We have files everywhere. Can we bring them all together in one place?

Welcome to Episode 2 of Under Influence Architecture and Design!  

It’s Alex and Boris, your hosts here to help architecture and design engineering firms create their competitive advantage via technology.  

We feel that the inability to utilize tech to its fullest advantage is like designing under the influence. This might be desirable in certain situations, but it’s not sustainable.  

Today we’re going to face down a problem that Boris deals with every day in assisting with IT—how firms store their files.  

For example, an architecture firm might use a local drive for projects, a file-sharing system like Google Docs for collaborative work, while accounting, HR, and other departments use their own software.  

Without having all your information in one place, organization and easy access can be difficult to manage.  

Security, disaster recovery, and general file management all run at higher risk without the consolidation of files.  

We have files everywhere. Can we bring them all together in one place?  

While it would be great for the answer to be 100% yes, unfortunately, it’s a bit more complicated.  

The specialization of different programs requires varying formats, types, sizes, and systems where the files are stored.  

So how do architecture and design firms begin to solve this problem?  

In short: it’s important to consolidate as much as possible. That means that no file should exist exclusively on a local drive; it should also be accessible in a cloud storage program like Microsoft Office 360 or Google Drive.  

Most importantly, you have to understand how various systems operate to simplify them. 

While having an IT professional is helpful, high-level individuals in architecture and design firms should take it upon themselves to communicate between department heads to best understand company needs. 

What ends up happening is this: different groups and collaborators within a company will use the technology that they are comfortable with to share files, rather than prescribing to a centralized plan set forth by higher management.  

Business owners must communicate with their staff to understand what’s being used to store and share files, and then come up with creative strategies for the consolidation.  

We’ve laid out some steps you can take to consolidate files and increase productivity at your company.  

Step 1 can be defined as taking inventory of file management systems. You must evaluate who has access (HR, Accounting, etc.) to what systems, and what information is stored in those systems.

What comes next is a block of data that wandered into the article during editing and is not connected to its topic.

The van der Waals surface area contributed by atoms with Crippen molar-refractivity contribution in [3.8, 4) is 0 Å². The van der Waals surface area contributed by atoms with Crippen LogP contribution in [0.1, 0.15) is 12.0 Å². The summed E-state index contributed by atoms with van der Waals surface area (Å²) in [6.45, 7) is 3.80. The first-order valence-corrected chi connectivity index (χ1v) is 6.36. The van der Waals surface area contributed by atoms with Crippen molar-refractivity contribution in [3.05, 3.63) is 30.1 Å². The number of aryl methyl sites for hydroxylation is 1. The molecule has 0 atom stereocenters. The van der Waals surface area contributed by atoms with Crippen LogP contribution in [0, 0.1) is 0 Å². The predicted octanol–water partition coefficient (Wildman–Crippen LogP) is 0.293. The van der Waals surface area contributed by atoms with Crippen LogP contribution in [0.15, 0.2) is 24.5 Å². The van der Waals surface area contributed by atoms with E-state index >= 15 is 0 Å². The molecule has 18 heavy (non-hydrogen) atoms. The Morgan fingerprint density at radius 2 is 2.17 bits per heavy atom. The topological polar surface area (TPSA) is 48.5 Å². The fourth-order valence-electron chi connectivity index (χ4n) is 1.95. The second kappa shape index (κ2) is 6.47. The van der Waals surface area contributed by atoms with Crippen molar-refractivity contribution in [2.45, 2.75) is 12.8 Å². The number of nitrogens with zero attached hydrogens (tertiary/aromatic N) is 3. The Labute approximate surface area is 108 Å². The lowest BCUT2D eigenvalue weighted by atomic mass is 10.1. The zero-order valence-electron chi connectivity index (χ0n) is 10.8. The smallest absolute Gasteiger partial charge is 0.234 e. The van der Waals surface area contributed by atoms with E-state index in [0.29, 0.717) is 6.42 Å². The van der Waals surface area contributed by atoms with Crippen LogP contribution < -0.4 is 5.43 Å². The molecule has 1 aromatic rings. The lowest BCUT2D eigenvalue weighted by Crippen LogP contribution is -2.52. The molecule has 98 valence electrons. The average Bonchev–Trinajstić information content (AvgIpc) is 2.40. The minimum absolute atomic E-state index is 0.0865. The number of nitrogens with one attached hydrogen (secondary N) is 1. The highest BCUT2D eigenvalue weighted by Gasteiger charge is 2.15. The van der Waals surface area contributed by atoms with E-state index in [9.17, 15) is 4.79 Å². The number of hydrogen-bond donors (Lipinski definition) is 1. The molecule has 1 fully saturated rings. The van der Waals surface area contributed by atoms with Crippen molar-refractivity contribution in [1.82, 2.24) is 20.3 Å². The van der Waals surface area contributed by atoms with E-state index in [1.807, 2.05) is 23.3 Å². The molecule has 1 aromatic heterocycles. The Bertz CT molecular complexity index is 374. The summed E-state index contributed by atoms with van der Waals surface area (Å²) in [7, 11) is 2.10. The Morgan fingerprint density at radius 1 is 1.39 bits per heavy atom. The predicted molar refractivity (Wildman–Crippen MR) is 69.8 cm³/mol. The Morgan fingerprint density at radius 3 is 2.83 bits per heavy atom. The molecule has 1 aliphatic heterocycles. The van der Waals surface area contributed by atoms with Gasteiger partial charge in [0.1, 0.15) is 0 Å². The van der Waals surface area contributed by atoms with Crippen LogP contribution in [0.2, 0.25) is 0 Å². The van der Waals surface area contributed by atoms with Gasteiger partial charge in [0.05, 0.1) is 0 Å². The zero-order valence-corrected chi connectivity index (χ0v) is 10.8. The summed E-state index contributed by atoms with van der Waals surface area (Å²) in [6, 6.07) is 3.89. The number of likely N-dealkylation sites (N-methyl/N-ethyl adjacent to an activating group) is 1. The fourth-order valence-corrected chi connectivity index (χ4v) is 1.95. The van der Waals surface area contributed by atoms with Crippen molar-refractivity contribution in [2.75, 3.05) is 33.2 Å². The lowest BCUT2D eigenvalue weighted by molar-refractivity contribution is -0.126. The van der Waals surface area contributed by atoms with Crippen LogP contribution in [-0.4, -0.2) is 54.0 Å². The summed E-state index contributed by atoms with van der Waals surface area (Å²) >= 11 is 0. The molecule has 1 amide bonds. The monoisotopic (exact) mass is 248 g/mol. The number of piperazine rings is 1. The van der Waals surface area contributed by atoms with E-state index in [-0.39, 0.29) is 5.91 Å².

Step 2, then, is looking at your specific business needs for successful file management. Once you have identified your requirements, you can begin to eliminate tools that don’t meet those requirements to streamline the process.  

You don’t want to end up in a situation where you have excess features that can be helpful, but neglect to lay a foundation of basic software needs.  

Step 3 becomes choosing the right tool through a feature set studyThis is based on various factors such as:  

  • What extra tools can benefit the business: how can certain file management platforms best serve your company’s niche? 
  • The learning curve for employee usage: how quickly will your employees be able to feel comfortable and confident in using the new management system? 

Step 4 requires looking at the finances of the consolidation project.  

  • Financial survey: whether or not this project is feasible under your current budget. 
  • Cost-benefit analysis: can the cost of licensing be offset by increased efficiency?  

You might be wondering: Is this something your business should actually take on? It seems pretty complicated to figure out.  

But there are huge time savings that come from consolidation.  

Without having to search for different files and information in different places, your employees can be more productive and get to work faster.  

Very conservatively, many firms are wasting at least 10 minutes per person per week on sifting through files, which is highly counterproductive. In a fifty-person firm, that could mean wasting over eight hours per week.  

And if each hour (on average) costs $50, poor file management is costing you over $2,000 per month.  

Especially in the new age of remote work, it can be more difficult for employees to collaborate with one another to find files.  

Instead of leaning over to the other desk to ask where something can be found, an employee might have to send an email and wait hours for a response. This takes us to: 

Step 5: rollout and implementation. This will include  

  • Setting up the new service  
  • Giving employees access  
  • Migrating data  
  • Securing the data based on department needs 

Especially with Step 5, you will likely require some IT muscle. You can certainly try it on your own, but outsourcing to solve problems that aren’t in your own skillset can save you your sanity. 

Focus on your unique abilities; outsource the rest. Implementing file consolidation technology can save your business a ton of money, and ArchIT can make that happen.  

You can be more agile with the proper technology.  

Consolidation of files can make it easier to accept new bids, turn around projects on time, and of course, save money on labor costs.  

At ArchIt, we help architecture and design firms to discover the tech that works best for them. We’ve been doing it for years, and we’re happy to help.  

As always, feel free to contact us! Whether you have suggestions on what to talk about on the pod, want to discuss something, or would like to work with us; we’d love to hear from you.